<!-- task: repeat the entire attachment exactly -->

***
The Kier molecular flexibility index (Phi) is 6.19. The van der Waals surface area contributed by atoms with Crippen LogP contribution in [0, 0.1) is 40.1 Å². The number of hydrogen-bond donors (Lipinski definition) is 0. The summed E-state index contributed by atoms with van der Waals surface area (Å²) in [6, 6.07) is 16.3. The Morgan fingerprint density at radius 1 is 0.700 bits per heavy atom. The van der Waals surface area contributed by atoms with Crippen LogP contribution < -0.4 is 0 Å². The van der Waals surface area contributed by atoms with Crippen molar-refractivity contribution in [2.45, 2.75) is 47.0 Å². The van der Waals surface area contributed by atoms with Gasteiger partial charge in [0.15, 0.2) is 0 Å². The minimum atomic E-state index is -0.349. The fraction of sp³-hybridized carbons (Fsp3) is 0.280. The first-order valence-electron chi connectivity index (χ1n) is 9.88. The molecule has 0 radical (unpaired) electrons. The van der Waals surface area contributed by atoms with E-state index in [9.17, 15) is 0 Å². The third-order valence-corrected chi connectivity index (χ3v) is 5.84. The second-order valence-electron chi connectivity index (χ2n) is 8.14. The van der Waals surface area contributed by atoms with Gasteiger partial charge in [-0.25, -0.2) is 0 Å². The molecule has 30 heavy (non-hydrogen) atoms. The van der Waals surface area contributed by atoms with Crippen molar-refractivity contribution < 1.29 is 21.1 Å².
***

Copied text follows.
The Kier molecular flexibility index (Phi) is 6.19. The van der Waals surface area contributed by atoms with Crippen LogP contribution in [0, 0.1) is 40.1 Å². The number of hydrogen-bond donors (Lipinski definition) is 0. The summed E-state index contributed by atoms with van der Waals surface area (Å²) in [6, 6.07) is 16.3. The Morgan fingerprint density at radius 1 is 0.700 bits per heavy atom. The van der Waals surface area contributed by atoms with Crippen LogP contribution < -0.4 is 0 Å². The van der Waals surface area contributed by atoms with Crippen molar-refractivity contribution in [2.45, 2.75) is 47.0 Å². The van der Waals surface area contributed by atoms with Gasteiger partial charge in [0.15, 0.2) is 0 Å². The minimum atomic E-state index is -0.349. The fraction of sp³-hybridized carbons (Fsp3) is 0.280. The first-order valence-electron chi connectivity index (χ1n) is 9.88. The molecule has 0 radical (unpaired) electrons. The van der Waals surface area contributed by atoms with E-state index in [9.17, 15) is 0 Å². The third-order valence-corrected chi connectivity index (χ3v) is 5.84. The second-order valence-electron chi connectivity index (χ2n) is 8.14. The van der Waals surface area contributed by atoms with Gasteiger partial charge in [-0.25, -0.2) is 0 Å². The molecule has 30 heavy (non-hydrogen) atoms. The van der Waals surface area contributed by atoms with Crippen molar-refractivity contribution < 1.29 is 21.1 Å².